The National Association for College Admission Counseling has not included any statements specifically about alumni preferences in the association’s Statement of Principles of Good Practice. But one statement does call for a focus on individual (and presumably not parental) qualifications. That statement says: “Members will evaluate students on the basis of their individual qualifications and strive for inclusion of all members of society in the admission process.” John Lippincott, president of the Council for Advancement and Support of Education (which includes both fund raisers and alumni affairs officials), said in an interview that he had not seen the book yet and wanted to study its findings. He said he was concerned, based on the way the book is being promoted, about some of its premises. “Do we know in fact that the greater admission rate is solely a function of greater preference for those students, or in fact that a larger number of those students met the admissions standards?” he asked. Lippincott also said that alumni children may engage in “greater self-selection” — knowing more about the institutions than the average student — and thus may be more likely to apply early decision or to make a well-informed decision about their ability to get in.
Further, he said that it was unfair to categorize all alumni — even alumni of elite institutions — as rich, as the title of the book implies. Many alumni of these institutions, while better off than the public at large, are in fact middle class, he said, and some are not even comfortably middle class. And that means their children aren’t rich either, Even if the data on fund raising are correct, he said, there are many institutions that believe their alumni preferences have contributed to development success — including “fund raising that has produced scholarships for low-income students,” he said. But Lippincott also said it was unfair to suggest that colleges with alumni preferences are only trying to raise money. Enrolling alumni children “contributes to the sense of community, to the traditions of an institution, to loyalty expressed in ways other than fund raising, to engaged alumni,” he said.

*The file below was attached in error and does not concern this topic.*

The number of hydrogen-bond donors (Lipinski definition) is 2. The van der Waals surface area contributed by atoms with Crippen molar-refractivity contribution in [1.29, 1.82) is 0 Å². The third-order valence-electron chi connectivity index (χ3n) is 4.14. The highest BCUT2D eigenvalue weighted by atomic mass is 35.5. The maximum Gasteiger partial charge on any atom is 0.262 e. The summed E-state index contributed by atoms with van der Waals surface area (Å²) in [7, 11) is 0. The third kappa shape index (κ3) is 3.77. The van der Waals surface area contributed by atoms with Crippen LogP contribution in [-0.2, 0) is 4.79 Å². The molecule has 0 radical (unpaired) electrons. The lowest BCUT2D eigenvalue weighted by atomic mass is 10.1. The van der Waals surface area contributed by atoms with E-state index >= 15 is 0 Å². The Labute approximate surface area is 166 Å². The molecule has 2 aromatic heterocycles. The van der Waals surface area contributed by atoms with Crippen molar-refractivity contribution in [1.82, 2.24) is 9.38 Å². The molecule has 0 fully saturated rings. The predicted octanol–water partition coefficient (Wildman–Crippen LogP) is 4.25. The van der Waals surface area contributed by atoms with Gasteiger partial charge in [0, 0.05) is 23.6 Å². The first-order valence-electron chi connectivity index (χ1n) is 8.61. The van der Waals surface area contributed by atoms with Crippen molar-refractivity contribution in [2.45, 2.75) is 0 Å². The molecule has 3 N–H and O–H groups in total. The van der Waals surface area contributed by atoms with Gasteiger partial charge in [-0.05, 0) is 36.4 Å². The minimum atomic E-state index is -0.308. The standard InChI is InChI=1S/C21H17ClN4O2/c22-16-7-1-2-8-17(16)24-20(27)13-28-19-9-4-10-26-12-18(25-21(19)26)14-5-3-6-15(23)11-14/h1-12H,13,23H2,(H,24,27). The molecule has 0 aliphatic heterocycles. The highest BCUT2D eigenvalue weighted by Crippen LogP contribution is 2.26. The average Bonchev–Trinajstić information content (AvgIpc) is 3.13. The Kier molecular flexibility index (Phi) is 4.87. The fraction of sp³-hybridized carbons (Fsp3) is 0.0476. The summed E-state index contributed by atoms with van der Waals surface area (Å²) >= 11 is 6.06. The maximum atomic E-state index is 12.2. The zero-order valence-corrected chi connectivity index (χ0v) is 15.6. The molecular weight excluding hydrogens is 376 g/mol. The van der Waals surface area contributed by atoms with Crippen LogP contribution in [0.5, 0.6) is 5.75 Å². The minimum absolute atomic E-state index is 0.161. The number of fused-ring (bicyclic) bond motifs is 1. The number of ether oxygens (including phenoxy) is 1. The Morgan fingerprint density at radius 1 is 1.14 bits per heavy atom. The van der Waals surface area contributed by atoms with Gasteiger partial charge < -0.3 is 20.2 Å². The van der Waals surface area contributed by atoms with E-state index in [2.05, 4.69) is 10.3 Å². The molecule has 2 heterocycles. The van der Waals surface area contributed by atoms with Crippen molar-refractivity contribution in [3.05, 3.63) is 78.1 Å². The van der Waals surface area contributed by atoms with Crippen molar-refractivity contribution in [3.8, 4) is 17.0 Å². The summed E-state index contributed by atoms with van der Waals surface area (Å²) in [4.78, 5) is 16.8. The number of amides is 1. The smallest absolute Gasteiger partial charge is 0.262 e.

Where Lippincott gives the book credit is for promoting a discussion of these issues. “There is a legitimate public policy question here,” he said, just as there are debates over the use of standardized tests or the relative weight that should go to any number of admissions factors. “Institutions that believe these programs contribute should have a sincere and thoughtful discussion” of the practice, and should be able to document that alumni preferences yield the results they are designed to promote, he said. Asked if he thinks many colleges have had such discussions, Lippincott said, “I think they should have them if they haven’t.”
What About Athletes?
Kahlenberg now has two books about admissions preferences – The Remedy: Class, Race, and Affirmative Action, and this new one – both questioning forms of preferences. Should there be a third in the works, on athletes? Recruited athletes in Division I programs gain a huge boost in the admissions process and (in revenue sports) have mixed records of academic success. It turns out Kahlenberg isn’t that worried about that issue. “I have less concern about athletic preferences because they are connected in some sense to how hard a student works at developing his or her talents, whereas preferences based on legacy have absolutely nothing based on the merit of an individual.” In the end, he’s willing to let colleges reward different kinds of talent, but not lineage. “With a legacy preference, we are advantaging the already advantaged,” he said.
Read more: http://www.insidehighered.com/news/2010/09/22/legacy#ixzz2KRltSAX1
Inside Higher Ed